Development of Novel Nanocarriers and Immunotherapies for the Treatment of Prostate Cancer – PHRT


Development of Novel Nanocarriers and Immunotherapies for the Treatment of Prostate Cancer

Short Summary

Patients with metastatic prostate cancer, specifically those with disease progression following primary androgen ablation therapy, are generally considered to be refractory to hormonal therapy. The treatment of castration-resistant prostate cancer (CRPC) remains unsatisfactory. Unfortunately, chemotherapy can only marginally improve patient survival, providing a palliative benefit in this setting. Therefore, there is an urgent need to develop novel effective targeted therapies to improve the outcome of patients with androgen refractory diseases. Moreover, chemo-/radiotherapy or targeted therapies can cause cellular senescence, a stable cell growth arrest that occurs in tumor cells subjected to different stresses which can promote chronic inflammation, tumor progression or treatment relapse when accumulated. The elimination of senescent cells has therefore emerged as a promising therapeutic strategy. By performing proteomic analysis of murine and human prostate tumor samples treated with different senescence-inducing therapies, we have identified a transmembrane protein (SENO-1) that is selectively upregulated in senescent prostate tumor cells. Thus, we now aim at generating novel nanocarriers and immunotherapies for the treatment of prostate cancer targeting SENO-1.


The current project aims at the generation of novel therapies targeting senescent prostate tumour cells. Therefore, we will both develop immunoliposomes and TanCAR T cells construct specific for SENO1 and PSMA and we will assess their efficacy and safety in preclinical models of prostate cancer.


This project will shed light on the complex interactions between senescent cells and the immune response, with the overarching goal to design new strategies to defeat therapy-induced senescence, which is responsible for tumor relapse and the anti-tumor capacity of the immune microenvironment.


Despite recent progress, prostate cancer (PCa) still represents a major cause of cancer-related mortality and morbidity in men. Treatment of prostate cancer is usually based on androgen deprivation therapy (ADT), which is achieved either pharmacologically or by surgical castration. However, despite initial response, the majority of patients invariably progress and eventually develop metastatic castration-resistant prostate cancer (mCRPC). Patients affected by mCRPC that do not respond to second-generation ADT (enzalutamide or abiraterone) are eventually treated with either chemotherapy or targeted therapy with limited benefit for their survival. Different clinically available prostate cancer therapies, including ADT and chemotherapy, induce cellular senescence, a state of stable arrest of the cell cycle, preventing old, damaged, or precancerous cells from dividing. Senescent cells secrete a complex cocktail of factors that drive a response called the senescence-associated secretory phenotype (SASP). This recruits T cells and NK cells of the immune system, promoting the removal of the senescent cells. Under these conditions, senescence is transient, which benefits the organism. However, when senescent cells linger, they can promote chronic inflammation resulting in tumor progression or treatment relapse. The elimination of senescent cells has therefore emerged as a promising therapeutic strategy. One possible way to target senescent cells is with so-called senolytic drugs, that kill them selectively. However, the current armamentarium of effective senolytics includes only a small number of effective compounds that are not suitable for clinical trials. Moreover, many currently available senolytics are only partially effective in prostate cancer. Therefore, there is the need to identify novel senolytic strategies that selectively target tumor cells in patients treated with therapies that enhance senescence, significantly reducing therapy resistance.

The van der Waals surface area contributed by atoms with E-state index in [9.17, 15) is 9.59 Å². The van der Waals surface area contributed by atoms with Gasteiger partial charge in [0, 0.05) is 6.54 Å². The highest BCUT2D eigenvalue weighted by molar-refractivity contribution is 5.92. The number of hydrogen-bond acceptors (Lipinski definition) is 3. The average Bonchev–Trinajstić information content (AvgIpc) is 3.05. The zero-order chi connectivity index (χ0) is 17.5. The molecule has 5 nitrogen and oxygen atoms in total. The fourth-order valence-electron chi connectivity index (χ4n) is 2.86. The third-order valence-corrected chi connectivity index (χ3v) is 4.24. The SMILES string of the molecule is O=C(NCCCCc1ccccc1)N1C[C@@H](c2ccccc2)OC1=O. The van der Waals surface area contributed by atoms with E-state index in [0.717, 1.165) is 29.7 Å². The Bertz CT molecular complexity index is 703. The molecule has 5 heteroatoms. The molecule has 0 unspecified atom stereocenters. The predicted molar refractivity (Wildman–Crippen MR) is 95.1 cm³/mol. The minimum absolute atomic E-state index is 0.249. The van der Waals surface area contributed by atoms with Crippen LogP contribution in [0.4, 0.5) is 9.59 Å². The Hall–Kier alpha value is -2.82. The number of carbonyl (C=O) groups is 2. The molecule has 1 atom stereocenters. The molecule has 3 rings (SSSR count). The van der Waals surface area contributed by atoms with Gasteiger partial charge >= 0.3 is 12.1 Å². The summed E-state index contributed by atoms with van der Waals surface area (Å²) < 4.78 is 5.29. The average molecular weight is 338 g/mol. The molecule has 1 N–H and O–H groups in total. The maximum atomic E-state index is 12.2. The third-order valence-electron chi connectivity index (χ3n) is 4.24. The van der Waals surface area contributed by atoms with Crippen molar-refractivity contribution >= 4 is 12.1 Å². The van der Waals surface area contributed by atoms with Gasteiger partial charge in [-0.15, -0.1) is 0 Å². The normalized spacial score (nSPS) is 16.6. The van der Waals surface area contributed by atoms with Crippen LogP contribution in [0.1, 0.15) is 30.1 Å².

Prof. Dr. Alimonti Andrea

ETH Zurich


  • Migliorini Denis, MD, University of Geneva
  • de Bono Johann, MD, The Institute of Cancer Research


  • The Institute of Cancer Research
In Progress

Funded by